Education Secretary Nicky Morgan says it is “completely unacceptable” for an ultra-Orthodox Jewish sect in London to order a driving ban for women.
Ms Morgan, who is also the minister for women and equalities, said the decision by the Belz sect in Stamford Hill, north London, was “completely unacceptable in modern Britain”.
The sect runs two schools and told its female members not to drive or face having their children barred from school, saying that driving would offend “traditional rules of modesty”.
“If schools do not actively promote the principle of respect for other people they are breaching the independent school standards,” Ms Morgan said in a statement given to the Guardian.
“Where we are made aware of such breaches we will investigate and take any necessary action to address the situation.”
The school said in a letter to Ms Morgan on Friday that it regretted the language in the letter: “We accept that the choice of words was unfortunate and if a negative impression was created by our letter then we unreservedly apologise for that.”
The Department for Education has confirmed that an investigation is under way into the matter.
The letter was originally written in Hebrew, and said that a growing number of “mothers of pupils who have started to drive” had led to “great resentment among parents of pupils of our institutions”.
“In particular, there is great consternation and resentment amongst our students studying in the holy establishments against this practice,” it added.
“A woman driving a vehicle cannot send her children for education within the Belz institutions.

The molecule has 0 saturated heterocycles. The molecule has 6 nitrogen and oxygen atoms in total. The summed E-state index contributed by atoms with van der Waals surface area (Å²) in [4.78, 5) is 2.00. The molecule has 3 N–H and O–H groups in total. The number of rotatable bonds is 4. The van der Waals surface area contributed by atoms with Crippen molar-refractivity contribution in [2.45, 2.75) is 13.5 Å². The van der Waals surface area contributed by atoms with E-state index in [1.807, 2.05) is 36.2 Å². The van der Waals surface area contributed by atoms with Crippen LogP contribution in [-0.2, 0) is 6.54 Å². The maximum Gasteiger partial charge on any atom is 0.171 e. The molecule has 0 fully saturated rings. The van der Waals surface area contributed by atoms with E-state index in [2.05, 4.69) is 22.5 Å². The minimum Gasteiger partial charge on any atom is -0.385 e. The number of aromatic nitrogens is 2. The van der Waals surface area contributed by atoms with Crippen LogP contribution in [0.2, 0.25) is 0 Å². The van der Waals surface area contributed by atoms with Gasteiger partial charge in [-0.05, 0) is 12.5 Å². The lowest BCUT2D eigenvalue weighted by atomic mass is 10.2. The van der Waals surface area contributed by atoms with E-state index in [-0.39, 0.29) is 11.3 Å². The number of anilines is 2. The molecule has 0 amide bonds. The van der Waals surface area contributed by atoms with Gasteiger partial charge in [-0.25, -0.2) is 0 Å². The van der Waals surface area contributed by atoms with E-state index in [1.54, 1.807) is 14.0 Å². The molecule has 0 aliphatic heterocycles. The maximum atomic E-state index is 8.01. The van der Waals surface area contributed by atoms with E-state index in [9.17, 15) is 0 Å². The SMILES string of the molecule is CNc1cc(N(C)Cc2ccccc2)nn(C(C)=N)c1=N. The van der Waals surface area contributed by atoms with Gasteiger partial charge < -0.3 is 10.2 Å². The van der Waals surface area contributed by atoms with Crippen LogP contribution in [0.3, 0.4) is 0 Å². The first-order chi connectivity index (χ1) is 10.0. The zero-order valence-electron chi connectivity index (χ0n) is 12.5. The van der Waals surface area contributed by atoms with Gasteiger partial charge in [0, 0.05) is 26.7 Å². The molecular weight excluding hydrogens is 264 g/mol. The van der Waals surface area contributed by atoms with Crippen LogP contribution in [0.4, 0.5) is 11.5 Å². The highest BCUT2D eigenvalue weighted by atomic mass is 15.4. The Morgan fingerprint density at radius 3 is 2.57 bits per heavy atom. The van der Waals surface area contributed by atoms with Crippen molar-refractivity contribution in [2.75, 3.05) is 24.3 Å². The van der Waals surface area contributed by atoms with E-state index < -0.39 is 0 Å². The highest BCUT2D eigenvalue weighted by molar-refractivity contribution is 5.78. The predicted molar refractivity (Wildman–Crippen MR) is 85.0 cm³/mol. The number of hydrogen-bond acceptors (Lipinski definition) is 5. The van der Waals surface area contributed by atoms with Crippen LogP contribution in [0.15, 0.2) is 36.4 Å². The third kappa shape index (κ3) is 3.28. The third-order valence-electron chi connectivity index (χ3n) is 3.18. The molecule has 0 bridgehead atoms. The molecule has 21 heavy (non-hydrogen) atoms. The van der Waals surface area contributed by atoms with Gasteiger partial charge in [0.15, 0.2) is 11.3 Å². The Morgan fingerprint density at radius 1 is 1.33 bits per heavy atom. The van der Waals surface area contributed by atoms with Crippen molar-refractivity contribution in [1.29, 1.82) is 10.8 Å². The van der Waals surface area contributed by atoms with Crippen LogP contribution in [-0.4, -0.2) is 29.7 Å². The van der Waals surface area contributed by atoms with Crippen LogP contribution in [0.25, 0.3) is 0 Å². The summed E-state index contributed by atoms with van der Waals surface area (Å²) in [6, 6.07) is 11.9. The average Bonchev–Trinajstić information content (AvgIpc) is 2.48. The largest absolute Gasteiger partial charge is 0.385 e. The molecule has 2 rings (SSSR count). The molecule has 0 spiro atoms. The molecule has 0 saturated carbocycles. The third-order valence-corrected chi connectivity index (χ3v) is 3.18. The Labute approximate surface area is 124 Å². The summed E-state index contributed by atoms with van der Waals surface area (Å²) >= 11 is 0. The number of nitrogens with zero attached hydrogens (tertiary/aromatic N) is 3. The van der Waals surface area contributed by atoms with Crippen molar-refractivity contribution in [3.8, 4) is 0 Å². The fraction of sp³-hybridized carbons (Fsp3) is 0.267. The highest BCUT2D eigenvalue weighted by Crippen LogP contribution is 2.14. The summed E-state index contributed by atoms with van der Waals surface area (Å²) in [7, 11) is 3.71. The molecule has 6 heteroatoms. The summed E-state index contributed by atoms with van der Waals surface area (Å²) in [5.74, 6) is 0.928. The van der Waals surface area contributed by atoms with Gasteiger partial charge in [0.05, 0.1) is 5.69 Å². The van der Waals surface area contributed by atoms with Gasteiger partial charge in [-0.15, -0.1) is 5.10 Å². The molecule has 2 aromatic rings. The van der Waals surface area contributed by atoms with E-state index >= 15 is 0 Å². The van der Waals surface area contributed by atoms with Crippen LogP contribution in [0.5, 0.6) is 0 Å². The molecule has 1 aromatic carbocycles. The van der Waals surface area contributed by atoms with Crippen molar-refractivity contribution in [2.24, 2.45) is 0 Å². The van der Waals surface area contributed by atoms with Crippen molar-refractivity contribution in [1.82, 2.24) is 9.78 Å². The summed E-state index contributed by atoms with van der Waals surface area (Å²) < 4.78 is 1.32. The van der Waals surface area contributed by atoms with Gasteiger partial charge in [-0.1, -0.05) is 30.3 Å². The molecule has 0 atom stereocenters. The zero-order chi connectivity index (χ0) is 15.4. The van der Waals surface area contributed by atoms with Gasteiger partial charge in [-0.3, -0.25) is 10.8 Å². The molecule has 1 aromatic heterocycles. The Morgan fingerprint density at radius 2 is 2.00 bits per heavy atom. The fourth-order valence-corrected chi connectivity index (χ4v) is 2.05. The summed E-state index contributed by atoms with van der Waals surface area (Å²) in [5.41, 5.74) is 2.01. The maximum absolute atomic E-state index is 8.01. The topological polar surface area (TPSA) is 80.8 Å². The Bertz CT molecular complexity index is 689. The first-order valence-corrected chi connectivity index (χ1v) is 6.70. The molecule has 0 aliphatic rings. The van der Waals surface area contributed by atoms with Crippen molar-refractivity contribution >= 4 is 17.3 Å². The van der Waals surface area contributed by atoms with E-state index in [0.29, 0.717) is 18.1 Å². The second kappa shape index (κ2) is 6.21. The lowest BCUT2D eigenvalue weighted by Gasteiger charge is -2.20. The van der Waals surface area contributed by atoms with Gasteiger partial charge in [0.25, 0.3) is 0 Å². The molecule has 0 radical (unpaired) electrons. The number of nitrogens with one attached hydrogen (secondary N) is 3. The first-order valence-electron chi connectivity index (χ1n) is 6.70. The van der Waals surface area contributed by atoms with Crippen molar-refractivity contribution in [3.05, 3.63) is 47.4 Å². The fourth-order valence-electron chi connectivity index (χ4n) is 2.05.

“Therefore, we are to inform you that as of the beginning of June 2015, it will not be possible for a student to study within our establishment if his/her mother drives a car.
“Any mother who must drive due to a special reason (such as a medical condition) must forward a request to a special committee and that committee will consider her request.”
Reports first surfaced of the ban in the Jewish Chronicle, after which the Board of Deputies of British Jews distanced itself from the advice. It said the “vast majority of the Jewish community has never had any problem with anyone driving”.
“This is an ultra-Orthodox sect and they have weird rules on what they think women should be doing,” a spokesman said.
“It’s not a mainstream Jewish thing. It seems to be a marginal group. Across the strictly orthodox community, women drive as much as anyone else does and no one has ever questioned it.”
Dina Brawer, the UK Ambassador of the Jewish Orthodox Feminist Alliance, said that the directive had no basis in Jewish teachings. “It is a perversion of Jewish law and values. There is no foundation for banning women from driving within Jewish sources, it is not reflecting the tradition.”
A Department for Education (DfE) spokesman said it was looking into allegations that the independent school standards have been breached after receiving a series of reports on Thursday.
The department was not able to say how many schools were being looked at as part of the investigation, which is at an early stage, but it is understood that both of the Belz institutions are included.